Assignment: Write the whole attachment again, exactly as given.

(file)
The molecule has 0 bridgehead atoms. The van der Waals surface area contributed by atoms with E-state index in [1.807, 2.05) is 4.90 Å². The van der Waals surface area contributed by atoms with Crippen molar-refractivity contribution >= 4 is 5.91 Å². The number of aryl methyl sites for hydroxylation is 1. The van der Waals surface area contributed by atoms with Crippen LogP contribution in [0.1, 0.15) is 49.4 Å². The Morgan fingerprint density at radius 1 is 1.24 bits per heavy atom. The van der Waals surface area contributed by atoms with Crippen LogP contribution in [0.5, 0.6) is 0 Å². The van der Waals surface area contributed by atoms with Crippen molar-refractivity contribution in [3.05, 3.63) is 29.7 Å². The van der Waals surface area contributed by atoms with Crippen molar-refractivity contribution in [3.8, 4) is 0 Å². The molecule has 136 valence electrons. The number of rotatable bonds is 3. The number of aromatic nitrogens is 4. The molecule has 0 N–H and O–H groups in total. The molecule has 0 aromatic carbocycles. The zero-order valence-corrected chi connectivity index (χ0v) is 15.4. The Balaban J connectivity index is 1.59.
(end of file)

The molecule has 0 bridgehead atoms. The van der Waals surface area contributed by atoms with E-state index in [1.807, 2.05) is 4.90 Å². The van der Waals surface area contributed by atoms with Crippen molar-refractivity contribution >= 4 is 5.91 Å². The number of aryl methyl sites for hydroxylation is 1. The van der Waals surface area contributed by atoms with Crippen LogP contribution in [0.1, 0.15) is 49.4 Å². The Morgan fingerprint density at radius 1 is 1.24 bits per heavy atom. The van der Waals surface area contributed by atoms with Crippen LogP contribution in [0.5, 0.6) is 0 Å². The van der Waals surface area contributed by atoms with Crippen molar-refractivity contribution in [3.05, 3.63) is 29.7 Å². The van der Waals surface area contributed by atoms with Crippen molar-refractivity contribution in [3.8, 4) is 0 Å². The molecule has 136 valence electrons. The number of rotatable bonds is 3. The number of aromatic nitrogens is 4. The molecule has 0 N–H and O–H groups in total. The molecule has 0 aromatic carbocycles. The zero-order valence-corrected chi connectivity index (χ0v) is 15.4. The Balaban J connectivity index is 1.59.